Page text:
What possibly could be wrong with “green” plans for construction projects? And how better to serve the taxpayers than to insist that governments offer top wages to workers on their projects?
Maybe a lot, apparently.
Because when the interests of environmentalists and labor come together, it costs taxpayers money, workers jobs and a lot more, according to an activist who operates Labor Issues Solutions near Sacramento.
Kevin Dayton told WND that the key issue is “greenmail.”
That’s a play on the word “blackmail,” and he says he’s been monitoring its use since the 1990s.
Greenmail takes place, Dayton said, when construction trade unions, which generally are regarded as champions of job creation, use environmental regulations to delay or block construction projects, ironically, even clean energy projects in California.
Among the projects affected by the operations are natural gas-fired power plants.
Dayton believes that if the strategy proves effective in California, it will start appearing elsewhere.
The strategy works this way, analysts explain: An owner proposing a construction project is approached by the labor unions, who want to reach what’s called a Project Labor Agreement.
That’s a contractual process in which the owner and builder agree that union hiring halls are the exclusive providers of workers. Since 86 percent of construction workers are non-union, those companies rarely bid on PLA jobs. Fewer bidders often leads to higher costs for taxpayers.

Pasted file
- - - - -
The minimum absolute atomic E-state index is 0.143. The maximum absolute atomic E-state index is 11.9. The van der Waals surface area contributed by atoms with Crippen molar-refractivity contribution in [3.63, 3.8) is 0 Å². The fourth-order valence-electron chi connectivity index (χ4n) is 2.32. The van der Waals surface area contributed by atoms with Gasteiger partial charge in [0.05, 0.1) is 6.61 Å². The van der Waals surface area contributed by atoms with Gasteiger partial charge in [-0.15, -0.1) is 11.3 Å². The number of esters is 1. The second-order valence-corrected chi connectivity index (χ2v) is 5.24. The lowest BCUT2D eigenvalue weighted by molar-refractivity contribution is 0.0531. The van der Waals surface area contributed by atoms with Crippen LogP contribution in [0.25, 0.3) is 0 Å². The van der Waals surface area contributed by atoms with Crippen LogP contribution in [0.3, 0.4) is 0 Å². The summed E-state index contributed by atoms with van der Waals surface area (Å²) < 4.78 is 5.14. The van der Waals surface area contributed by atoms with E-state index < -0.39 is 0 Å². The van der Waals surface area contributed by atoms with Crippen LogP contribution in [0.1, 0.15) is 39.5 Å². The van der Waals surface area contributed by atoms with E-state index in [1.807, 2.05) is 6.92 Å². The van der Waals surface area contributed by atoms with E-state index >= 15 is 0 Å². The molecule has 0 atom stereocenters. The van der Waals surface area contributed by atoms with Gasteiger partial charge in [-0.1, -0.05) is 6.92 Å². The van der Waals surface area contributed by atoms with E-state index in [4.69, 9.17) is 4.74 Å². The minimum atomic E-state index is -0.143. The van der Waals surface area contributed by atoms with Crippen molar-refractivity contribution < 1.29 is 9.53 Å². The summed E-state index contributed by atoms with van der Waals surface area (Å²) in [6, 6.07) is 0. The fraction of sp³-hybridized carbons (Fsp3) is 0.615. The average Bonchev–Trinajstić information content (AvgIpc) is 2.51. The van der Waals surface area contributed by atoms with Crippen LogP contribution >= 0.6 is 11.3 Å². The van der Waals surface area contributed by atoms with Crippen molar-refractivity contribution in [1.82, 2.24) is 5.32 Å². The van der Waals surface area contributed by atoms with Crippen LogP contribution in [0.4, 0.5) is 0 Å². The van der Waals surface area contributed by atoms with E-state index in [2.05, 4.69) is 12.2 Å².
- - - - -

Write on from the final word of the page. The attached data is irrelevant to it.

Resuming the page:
Proponents of PLAs insist that union exclusivity is beneficial and that use of current policies and laws is an overall plus.
Nathan Fletcher, a former Republican assemblyman turned Democrat, says paying the prevailing wage “has the power to lower costs, provide greater value to taxpayers, ensure quality work and timely, well-built local infrastructure projects as well as generating more tax revenue for local governments and helping sustain a struggling middle class.”
“It is truly a win-win for taxpayers,” he said.
But because the state mandates so-called “green” procedures at times, there’s an open door for conflict.
Should a government not agree to organized labor’s request for union-only PLAs, environmental lawyers soon appear who allege that the proposed project will somehow damage the environment.
The result? A “voluntary” agreement for a PLA and the sudden withdrawal of the environmental concerns.
About 14 percent of construction workers are members of unions, according to the UCLA Center for Labor Research and Education, which is higher than the national level of about 6 percent.
So opponents of PLAs in California say they want to warn state residents and others of what they see as one more reason for California’s financial woes.
President Obama’s new Environmental Protection Agency director, Gina McCarthy, kicked off her tenure on July 30 with a speech blasting political opponents for even raising concerns.
“Can we stop talking about environmental regulations killing jobs, please? At least for today,” she said in her speech at Harvard Law School.
McCarthy emphasized her belief that environmental protection creates jobs.
But Dayton said the "primary goal of all unions is to force wage increases above market rates, because union scale is almost always higher than wages paid in the open market. Then they push to exclude non-union workers."
He said that construction unions force government wages to apply to every detail of work, including projects assembled offsite and workers commuting to the site. They even make subcontractors pay union scale to drivers delivering goods to the job site.
Then, he said, "they work to elect members to boards who will make construction projects the primary use of tax dollars – even unnecessary construction."